More than 40 years ago, at the outset of his filmmaking career, Benoit Jacquot worked as an assistant director to the great French novelist and helmer Marguerite Duras, and now, with “Three Hearts,” he has made a film that feels more indebted to her romantic values than anything else in his oeuvre. Here, beneath the surface of a cool, contempo love triangle involving a Parisian man (Benoit Poelvoorde) and a pair of provincial French sisters (played by Charlotte Gainsbourg and Chiara Mastroianni), are all the values Duras held dear: love at first sight, spontaneous tears, all-consuming desire and impossible, self-destructive decisions.
The difference — since it’s entirely possible that the Duras connection never crossed Jacquot’s mind — is that the helmer can’t help but turn these archetypes into characters. The passion remains, but the underlying poetry has been traded in for something more tangible, brought down to earth so that audiences might relate. Telling such a direct, contempo story from a man’s p.o.v. seems of tantamount importance to Jacquot, as if to balance a streak of femme-focused period pieces in recent years — a run culminating with his revival of “La Traviata,” which will be onstage at Paris’ Opera Bastille when this film opens Sept. 17 in France. Pic should do solid business in Europe, where the participation of Catherine Deneuve as the sibs’ mom rounds out a film-royalty trifecta among the pic’s female cast.
Of the three hearts in play, the man’s seems most at risk. A workaholic out of place in a country where employees recently demanded that they be allowed to turn off their cell phones after hours, Poelvoorde’s over-stressed tax officer appears to be constantly on the brink of a heart attack — a chest-tightening, cold-sweat-inducing feeling that extends to the audience, courtesy of Bruno Coulais’ unusual score (by meller-music standards, at least), which mixes that ominous foghorn sound so popular since “Inception” with more traditionally swoony piano-and-strings motifs.
And so, accompanied by music that suggests the incident is anything but ordinary — possibly even the Most Important Moment of His Life — Jacquot’s hero misses his train on a business trip outside Paris. Stepping back out into the quiet city (of Valence, south of Lyon), he makes good by chatting up a sullen-looking woman (Gainsbourg) wandering the streets alone at night. It is his birthday, as good a night as any to fall in love, and the two strangers kiss and decide to reunite a few days later at the Jardin des Tuileries in Paris.
At this point, the pair may as well be “a man” and “a woman” — romantic abstractions, a la Duras — but as played by these two committed actors, they rapidly come to seem like real people. Even so, American auds may have trouble accepting how quickly Sophie (as she is called) seems willing to walk out on her longtime b.f. in order to be with the somewhat pathetic Marc.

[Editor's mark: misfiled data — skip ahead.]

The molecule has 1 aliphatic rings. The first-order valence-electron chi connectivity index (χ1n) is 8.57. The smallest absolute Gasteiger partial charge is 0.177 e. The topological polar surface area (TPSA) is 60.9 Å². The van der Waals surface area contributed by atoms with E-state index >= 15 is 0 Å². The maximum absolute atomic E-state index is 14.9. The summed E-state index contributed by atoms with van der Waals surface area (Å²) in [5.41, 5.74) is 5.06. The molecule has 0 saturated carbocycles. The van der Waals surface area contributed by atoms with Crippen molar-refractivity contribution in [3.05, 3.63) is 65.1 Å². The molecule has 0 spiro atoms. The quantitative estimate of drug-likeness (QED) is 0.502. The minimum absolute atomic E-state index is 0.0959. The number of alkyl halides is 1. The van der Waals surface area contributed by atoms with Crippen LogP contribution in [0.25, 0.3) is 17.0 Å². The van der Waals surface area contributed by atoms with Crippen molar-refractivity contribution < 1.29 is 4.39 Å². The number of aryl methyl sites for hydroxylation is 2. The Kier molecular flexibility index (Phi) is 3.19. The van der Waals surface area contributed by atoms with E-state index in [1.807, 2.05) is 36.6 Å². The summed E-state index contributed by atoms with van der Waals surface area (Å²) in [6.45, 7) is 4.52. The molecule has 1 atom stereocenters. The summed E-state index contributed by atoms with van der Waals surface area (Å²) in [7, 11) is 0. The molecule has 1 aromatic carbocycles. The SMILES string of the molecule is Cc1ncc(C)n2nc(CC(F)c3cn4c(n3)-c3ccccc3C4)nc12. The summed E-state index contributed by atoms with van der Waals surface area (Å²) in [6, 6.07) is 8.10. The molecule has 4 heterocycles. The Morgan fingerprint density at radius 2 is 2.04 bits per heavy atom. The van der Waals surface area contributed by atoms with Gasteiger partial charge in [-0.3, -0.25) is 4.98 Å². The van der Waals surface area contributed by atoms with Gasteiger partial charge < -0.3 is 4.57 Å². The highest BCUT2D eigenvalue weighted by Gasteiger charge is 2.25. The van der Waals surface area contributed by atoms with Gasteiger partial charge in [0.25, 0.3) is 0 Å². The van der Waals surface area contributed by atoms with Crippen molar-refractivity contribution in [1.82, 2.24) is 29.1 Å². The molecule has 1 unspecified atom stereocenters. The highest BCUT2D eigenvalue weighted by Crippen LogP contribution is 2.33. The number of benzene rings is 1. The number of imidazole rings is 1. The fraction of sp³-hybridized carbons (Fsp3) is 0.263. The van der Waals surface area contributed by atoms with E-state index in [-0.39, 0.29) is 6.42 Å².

Too bad, then, that a silly misunderstanding at Marc’s office, which escalates into a rather serious anxiety attack, stands in the way of their agreed-upon meeting, frustrating the fate that they — and Jacquot — had so hastily imagined for themselves. (Here’s one situation that an after-work cell phone might have easily solved.) It’s not quite “An Affair to Remember”-level sad, mainly because Jacquot hasn’t given us ample time to fall for the couple, though he is looking to elicit the same level of emotional response of which classic Hollywood was capable. John Stahl’s “Back Street” is the more direct model here for such what-might-have-beens, right down to the final scene, in which the tragedy literally becomes too great for one heart to bear.
After the missed appointment, Sophie goes back to her partner, defeatedly agreeing to move to Minneapolis with him. Of all the moments in a film saturated with regret and compromise, the most powerful is easily the one in which Sophie breaks the news to her sister, Sylvie (Mastroianni), who cannot hold back the tears, while Deneuve stoically looks on. The sisters love one another more than anyone in the world. But the prospect of being separated is only part of what makes Sophie’s decision to leave so unbearable to Sylvie, who understands that her sister is sentencing herself to a life without love.
Perhaps this sacrifice is what compels Sophie to leave her husband so abruptly after meeting Marc, breaking the news in the middle of an action movie — a nice touch, amid all the tire screeches and explosions. But what is it that these women see in Marc? They each meet him under completely separate circumstances, and he’s like a different man with each of them: passionate with Sophie, sensitive to Sylvie. The entire scenario, contrived to within an inch of its life, takes Poelvoorde’s appeal for granted. Marc’s anxiety becomes our own once he realizes what he’s done, though Jacquot makes it much more compelling to watch his characters fall in love than it is to see them writhe and twist amid its complications.
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